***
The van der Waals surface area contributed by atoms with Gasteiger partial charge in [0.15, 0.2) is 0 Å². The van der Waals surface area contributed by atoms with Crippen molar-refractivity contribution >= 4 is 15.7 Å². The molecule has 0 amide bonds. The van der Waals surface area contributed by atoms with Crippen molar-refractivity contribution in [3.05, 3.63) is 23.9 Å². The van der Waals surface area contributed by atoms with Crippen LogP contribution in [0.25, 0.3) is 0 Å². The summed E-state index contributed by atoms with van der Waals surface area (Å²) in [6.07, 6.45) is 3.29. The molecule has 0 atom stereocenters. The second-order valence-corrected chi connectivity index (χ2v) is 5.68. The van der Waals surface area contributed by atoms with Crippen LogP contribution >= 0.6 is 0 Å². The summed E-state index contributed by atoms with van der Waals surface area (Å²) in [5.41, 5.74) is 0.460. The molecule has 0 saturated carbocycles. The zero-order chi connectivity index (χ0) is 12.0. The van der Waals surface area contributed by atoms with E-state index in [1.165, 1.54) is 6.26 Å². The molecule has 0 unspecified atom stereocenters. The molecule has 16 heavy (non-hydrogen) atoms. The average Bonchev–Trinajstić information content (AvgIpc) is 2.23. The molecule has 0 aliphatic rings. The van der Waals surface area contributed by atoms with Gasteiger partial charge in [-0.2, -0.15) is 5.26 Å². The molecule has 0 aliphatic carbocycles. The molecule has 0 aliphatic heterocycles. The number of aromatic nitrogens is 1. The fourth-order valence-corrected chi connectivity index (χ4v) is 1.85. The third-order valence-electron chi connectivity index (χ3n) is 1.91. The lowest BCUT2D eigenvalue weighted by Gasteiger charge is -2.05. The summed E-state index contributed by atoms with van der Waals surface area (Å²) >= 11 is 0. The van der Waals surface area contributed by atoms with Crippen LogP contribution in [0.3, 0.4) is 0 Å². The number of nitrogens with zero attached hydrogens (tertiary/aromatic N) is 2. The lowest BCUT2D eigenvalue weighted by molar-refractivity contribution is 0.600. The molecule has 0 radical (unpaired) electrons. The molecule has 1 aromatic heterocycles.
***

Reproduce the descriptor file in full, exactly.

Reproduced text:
The van der Waals surface area contributed by atoms with Gasteiger partial charge in [0.15, 0.2) is 0 Å². The van der Waals surface area contributed by atoms with Crippen molar-refractivity contribution >= 4 is 15.7 Å². The molecule has 0 amide bonds. The van der Waals surface area contributed by atoms with Crippen molar-refractivity contribution in [3.05, 3.63) is 23.9 Å². The van der Waals surface area contributed by atoms with Crippen LogP contribution in [0.25, 0.3) is 0 Å². The summed E-state index contributed by atoms with van der Waals surface area (Å²) in [6.07, 6.45) is 3.29. The molecule has 0 atom stereocenters. The second-order valence-corrected chi connectivity index (χ2v) is 5.68. The van der Waals surface area contributed by atoms with Crippen LogP contribution >= 0.6 is 0 Å². The summed E-state index contributed by atoms with van der Waals surface area (Å²) in [5.41, 5.74) is 0.460. The molecule has 0 saturated carbocycles. The zero-order chi connectivity index (χ0) is 12.0. The van der Waals surface area contributed by atoms with E-state index in [1.165, 1.54) is 6.26 Å². The molecule has 0 unspecified atom stereocenters. The molecule has 16 heavy (non-hydrogen) atoms. The average Bonchev–Trinajstić information content (AvgIpc) is 2.23. The molecule has 0 aliphatic rings. The van der Waals surface area contributed by atoms with Gasteiger partial charge in [-0.2, -0.15) is 5.26 Å². The molecule has 0 aliphatic carbocycles. The molecule has 0 aliphatic heterocycles. The number of aromatic nitrogens is 1. The fourth-order valence-corrected chi connectivity index (χ4v) is 1.85. The third-order valence-electron chi connectivity index (χ3n) is 1.91. The lowest BCUT2D eigenvalue weighted by Gasteiger charge is -2.05. The summed E-state index contributed by atoms with van der Waals surface area (Å²) >= 11 is 0. The van der Waals surface area contributed by atoms with Crippen LogP contribution in [0.3, 0.4) is 0 Å². The number of nitrogens with zero attached hydrogens (tertiary/aromatic N) is 2. The lowest BCUT2D eigenvalue weighted by molar-refractivity contribution is 0.600. The molecule has 0 radical (unpaired) electrons. The molecule has 1 aromatic heterocycles.